Facebook abandoned development of its own internet-beaming drones for unconnected regions in favour of working with aerospace companies on similar airborne connectivity solutions.
The company had been working on its Aquila project since 2014 and planned to use the high-altitude, solar-powered drones to provide internet connectivity in hard to reach areas – including underserved regions and areas affected by natural disasters.
In a statement Facebook said its project made significant progress in both drone design, through its development centre in the UK, and in perfecting the connectivity technology needed to run high-altitude systems. It also noted progress with regulators on spectrum and aviation policy.
However, with leading aerospace companies now investing in similar technologies, Facebook said it would instead collaborate on their projects. It also plans to continue to work with aviation industry bodies and international regulators on securing spectrum for drone connectivity.
“It’s been exciting to see leading companies in the aerospace industry start investing in this technology,” the company stated. “Given these developments, we’ve decided not to design or build our own aircraft any longer and to close our facility.”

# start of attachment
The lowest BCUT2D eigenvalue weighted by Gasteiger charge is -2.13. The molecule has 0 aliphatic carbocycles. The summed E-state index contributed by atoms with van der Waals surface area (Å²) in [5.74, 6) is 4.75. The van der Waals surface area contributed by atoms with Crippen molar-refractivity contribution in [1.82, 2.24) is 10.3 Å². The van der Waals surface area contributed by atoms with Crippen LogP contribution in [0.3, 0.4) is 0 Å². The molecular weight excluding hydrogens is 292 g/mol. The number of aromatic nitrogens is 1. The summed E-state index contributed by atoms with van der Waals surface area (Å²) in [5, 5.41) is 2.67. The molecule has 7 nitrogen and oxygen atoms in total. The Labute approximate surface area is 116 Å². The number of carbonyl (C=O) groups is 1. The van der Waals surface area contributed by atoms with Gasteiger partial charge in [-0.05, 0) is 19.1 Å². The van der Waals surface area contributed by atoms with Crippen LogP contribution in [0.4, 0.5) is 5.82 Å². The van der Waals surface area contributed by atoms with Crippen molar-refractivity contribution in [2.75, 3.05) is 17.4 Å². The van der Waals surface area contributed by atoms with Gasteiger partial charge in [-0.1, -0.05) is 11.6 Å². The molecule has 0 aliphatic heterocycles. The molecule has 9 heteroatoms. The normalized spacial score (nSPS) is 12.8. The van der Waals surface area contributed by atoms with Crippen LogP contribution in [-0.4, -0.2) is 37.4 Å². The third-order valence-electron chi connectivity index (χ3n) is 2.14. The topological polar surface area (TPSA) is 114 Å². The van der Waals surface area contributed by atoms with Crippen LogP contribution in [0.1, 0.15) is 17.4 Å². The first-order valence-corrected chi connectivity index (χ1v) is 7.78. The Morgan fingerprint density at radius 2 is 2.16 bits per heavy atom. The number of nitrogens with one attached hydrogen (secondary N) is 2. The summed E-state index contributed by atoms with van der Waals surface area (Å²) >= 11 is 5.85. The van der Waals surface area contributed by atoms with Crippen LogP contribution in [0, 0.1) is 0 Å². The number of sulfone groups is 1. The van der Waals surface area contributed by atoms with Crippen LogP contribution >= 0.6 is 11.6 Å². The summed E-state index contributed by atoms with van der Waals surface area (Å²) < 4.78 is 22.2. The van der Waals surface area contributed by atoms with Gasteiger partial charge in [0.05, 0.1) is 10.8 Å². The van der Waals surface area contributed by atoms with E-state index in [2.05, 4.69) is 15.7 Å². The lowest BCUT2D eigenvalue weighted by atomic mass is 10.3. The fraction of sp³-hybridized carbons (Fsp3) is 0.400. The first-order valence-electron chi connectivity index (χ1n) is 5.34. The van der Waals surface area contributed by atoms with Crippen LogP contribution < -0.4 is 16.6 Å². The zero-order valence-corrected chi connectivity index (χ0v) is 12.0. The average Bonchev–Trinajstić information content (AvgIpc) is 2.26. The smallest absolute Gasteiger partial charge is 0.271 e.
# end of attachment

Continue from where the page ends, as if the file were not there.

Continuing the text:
“Going forward, we’ll continue to work with partners like Airbus on [high altitude pseudo satellite] HAPS connectivity generally, and on the other technologies needed to make this system work, like flight control computers and high-density batteries.”
In addition to systems developed by aerospace giants, rival Alphabet is also developing airbourne connectivity provision for underserved areas through its Project Loon, having previously scrapped a plan to use drones.
Facebook announced the closure of the unit almost a year to the day it revealed details of its second test flight. At the time, it said details from the test would “continue the Aquila programme’s progress to help bring the world closer together through connectivity”.
It was not all smooth sailing, however: the project endured a torrid first test with significant damage caused when its original iteration crashed after 90 minutes due to a “structural failure”.